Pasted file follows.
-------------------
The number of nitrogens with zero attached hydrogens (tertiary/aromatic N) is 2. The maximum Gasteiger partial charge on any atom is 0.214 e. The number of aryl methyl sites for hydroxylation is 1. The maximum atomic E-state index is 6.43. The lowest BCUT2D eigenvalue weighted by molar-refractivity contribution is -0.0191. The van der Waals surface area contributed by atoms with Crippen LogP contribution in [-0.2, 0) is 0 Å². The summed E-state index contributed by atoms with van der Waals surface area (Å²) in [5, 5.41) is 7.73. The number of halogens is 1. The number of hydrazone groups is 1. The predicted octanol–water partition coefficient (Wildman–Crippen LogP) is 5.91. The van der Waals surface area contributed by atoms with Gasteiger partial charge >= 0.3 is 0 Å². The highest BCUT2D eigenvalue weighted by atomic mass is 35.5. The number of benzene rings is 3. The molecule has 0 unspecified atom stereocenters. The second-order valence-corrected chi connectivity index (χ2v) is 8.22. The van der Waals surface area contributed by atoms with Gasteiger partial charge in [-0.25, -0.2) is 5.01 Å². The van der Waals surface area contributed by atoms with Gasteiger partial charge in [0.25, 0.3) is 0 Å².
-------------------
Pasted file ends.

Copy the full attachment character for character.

The number of nitrogens with zero attached hydrogens (tertiary/aromatic N) is 2. The maximum Gasteiger partial charge on any atom is 0.214 e. The number of aryl methyl sites for hydroxylation is 1. The maximum atomic E-state index is 6.43. The lowest BCUT2D eigenvalue weighted by molar-refractivity contribution is -0.0191. The van der Waals surface area contributed by atoms with Crippen LogP contribution in [-0.2, 0) is 0 Å². The summed E-state index contributed by atoms with van der Waals surface area (Å²) in [5, 5.41) is 7.73. The number of halogens is 1. The number of hydrazone groups is 1. The predicted octanol–water partition coefficient (Wildman–Crippen LogP) is 5.91. The van der Waals surface area contributed by atoms with Gasteiger partial charge >= 0.3 is 0 Å². The highest BCUT2D eigenvalue weighted by atomic mass is 35.5. The number of benzene rings is 3. The molecule has 0 unspecified atom stereocenters. The second-order valence-corrected chi connectivity index (χ2v) is 8.22. The van der Waals surface area contributed by atoms with Gasteiger partial charge in [-0.25, -0.2) is 5.01 Å². The van der Waals surface area contributed by atoms with Gasteiger partial charge in [0.25, 0.3) is 0 Å².